Bank of Korea kept its base rate unchanged at 1.50%, citing moderate inflationary pressures and expectations of strong domestic growth due to buoyant exports.
"As it is forecast that inflationary pressures on the demand side will not be high for the time being, while the domestic economy is expected to continue its solid growth, the board will maintain its accommodative monetary policy stance," the Korean central bank's monetary policy board said in its Feb. 27 decision.
Consumer price inflation, which slowed to 1%, is likely to remain in the low- to mid-1% range "for some time" before it will gradually rise to the mid-2% level from the second half of 2018.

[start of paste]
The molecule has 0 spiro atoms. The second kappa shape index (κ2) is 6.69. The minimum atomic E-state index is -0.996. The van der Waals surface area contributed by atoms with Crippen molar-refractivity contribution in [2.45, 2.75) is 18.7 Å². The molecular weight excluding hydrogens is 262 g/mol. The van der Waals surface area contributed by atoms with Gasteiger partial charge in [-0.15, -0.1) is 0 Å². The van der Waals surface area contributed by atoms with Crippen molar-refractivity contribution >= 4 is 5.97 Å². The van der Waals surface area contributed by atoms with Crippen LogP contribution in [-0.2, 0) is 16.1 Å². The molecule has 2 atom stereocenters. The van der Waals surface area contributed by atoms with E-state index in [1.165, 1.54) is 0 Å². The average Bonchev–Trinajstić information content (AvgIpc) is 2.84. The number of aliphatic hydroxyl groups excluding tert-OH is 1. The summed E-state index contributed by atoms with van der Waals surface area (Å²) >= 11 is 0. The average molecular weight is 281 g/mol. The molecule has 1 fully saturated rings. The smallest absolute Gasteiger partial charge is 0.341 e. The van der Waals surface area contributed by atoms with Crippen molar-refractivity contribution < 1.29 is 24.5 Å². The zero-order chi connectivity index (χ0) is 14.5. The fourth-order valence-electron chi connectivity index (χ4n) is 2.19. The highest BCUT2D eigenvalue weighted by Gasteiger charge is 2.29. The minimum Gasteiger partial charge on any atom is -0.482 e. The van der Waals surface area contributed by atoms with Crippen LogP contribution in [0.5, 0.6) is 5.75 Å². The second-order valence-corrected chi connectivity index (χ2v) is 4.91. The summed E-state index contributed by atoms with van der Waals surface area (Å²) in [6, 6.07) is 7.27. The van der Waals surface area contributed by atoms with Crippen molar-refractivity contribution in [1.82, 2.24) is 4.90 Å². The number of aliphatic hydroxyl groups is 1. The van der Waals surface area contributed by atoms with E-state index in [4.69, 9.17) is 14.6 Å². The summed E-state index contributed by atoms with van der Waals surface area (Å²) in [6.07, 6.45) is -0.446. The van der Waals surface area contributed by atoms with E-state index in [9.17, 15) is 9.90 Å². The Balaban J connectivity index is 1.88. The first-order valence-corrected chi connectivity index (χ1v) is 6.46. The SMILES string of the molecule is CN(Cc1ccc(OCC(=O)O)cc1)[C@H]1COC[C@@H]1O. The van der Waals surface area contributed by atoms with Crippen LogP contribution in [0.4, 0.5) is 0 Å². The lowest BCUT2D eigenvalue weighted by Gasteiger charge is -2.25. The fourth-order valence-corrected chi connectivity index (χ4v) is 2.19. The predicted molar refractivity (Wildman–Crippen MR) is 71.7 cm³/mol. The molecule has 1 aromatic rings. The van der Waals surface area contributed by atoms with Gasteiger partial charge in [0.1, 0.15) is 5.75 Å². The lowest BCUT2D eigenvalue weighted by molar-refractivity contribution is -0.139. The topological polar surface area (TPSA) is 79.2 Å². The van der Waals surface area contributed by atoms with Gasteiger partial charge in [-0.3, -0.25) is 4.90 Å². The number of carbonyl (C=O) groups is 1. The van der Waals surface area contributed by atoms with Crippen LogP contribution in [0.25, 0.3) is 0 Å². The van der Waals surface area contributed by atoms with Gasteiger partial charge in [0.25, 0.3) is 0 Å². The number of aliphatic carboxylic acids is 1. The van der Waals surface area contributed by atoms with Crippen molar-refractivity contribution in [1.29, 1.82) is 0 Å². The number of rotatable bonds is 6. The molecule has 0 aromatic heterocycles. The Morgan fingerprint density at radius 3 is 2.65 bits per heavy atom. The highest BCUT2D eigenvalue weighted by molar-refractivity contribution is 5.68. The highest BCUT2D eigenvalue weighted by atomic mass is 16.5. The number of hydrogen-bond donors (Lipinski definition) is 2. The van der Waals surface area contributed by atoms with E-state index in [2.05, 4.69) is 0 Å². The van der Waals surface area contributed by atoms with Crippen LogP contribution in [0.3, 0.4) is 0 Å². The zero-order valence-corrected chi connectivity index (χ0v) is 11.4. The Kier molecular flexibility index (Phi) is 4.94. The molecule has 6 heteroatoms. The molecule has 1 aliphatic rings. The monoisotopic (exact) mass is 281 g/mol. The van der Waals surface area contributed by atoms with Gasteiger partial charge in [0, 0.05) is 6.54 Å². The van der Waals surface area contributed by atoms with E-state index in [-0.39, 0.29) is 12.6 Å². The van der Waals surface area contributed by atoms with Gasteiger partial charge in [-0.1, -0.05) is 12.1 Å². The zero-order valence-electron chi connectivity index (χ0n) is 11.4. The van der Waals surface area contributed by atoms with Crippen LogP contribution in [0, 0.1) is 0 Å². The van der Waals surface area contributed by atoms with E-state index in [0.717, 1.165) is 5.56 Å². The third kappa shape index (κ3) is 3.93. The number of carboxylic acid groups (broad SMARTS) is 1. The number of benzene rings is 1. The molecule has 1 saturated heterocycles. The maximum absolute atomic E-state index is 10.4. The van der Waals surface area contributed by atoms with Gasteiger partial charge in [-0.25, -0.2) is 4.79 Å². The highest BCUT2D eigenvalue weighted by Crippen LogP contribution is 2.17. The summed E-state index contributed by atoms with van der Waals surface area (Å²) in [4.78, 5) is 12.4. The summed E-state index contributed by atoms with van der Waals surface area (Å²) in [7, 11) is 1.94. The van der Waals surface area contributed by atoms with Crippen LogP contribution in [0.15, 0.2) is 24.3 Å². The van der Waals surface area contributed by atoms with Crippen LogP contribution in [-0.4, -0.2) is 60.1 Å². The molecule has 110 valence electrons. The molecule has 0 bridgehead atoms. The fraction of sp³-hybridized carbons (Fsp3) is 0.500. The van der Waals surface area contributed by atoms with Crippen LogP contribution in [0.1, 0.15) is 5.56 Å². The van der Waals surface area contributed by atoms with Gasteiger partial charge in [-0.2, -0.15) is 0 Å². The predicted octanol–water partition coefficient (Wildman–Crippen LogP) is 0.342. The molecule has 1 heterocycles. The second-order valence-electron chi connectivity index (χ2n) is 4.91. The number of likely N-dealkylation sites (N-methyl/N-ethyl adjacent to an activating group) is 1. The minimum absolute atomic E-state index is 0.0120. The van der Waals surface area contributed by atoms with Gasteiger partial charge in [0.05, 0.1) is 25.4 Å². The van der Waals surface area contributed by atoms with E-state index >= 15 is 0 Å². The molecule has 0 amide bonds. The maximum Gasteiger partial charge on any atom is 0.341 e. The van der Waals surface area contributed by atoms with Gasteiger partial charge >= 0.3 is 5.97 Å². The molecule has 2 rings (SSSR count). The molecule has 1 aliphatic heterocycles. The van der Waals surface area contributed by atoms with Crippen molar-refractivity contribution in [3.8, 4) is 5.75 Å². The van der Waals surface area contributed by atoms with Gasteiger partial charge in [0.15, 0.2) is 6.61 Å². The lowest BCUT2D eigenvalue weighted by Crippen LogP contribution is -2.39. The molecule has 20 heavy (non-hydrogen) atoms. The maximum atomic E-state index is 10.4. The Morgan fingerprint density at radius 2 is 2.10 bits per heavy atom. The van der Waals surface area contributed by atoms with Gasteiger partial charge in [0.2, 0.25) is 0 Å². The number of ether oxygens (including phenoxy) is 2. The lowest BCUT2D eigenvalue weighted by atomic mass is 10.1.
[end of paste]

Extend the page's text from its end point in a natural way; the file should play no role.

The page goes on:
The central bank anticipates domestic economic growth to be "generally consistent" with the 3% growth forecast for 2018 it projected in January. However, the bank said investment will slow.
Looking ahead, the bank said factors that would affect global economic growth are moves toward monetary policy normalization in major countries, the U.S. government's economic policies, and trade protectionism.
Governor Lee Ju-yeol ends his four-year term March 31. South Korea's President Moon Jae-in has not yet revealed his successor.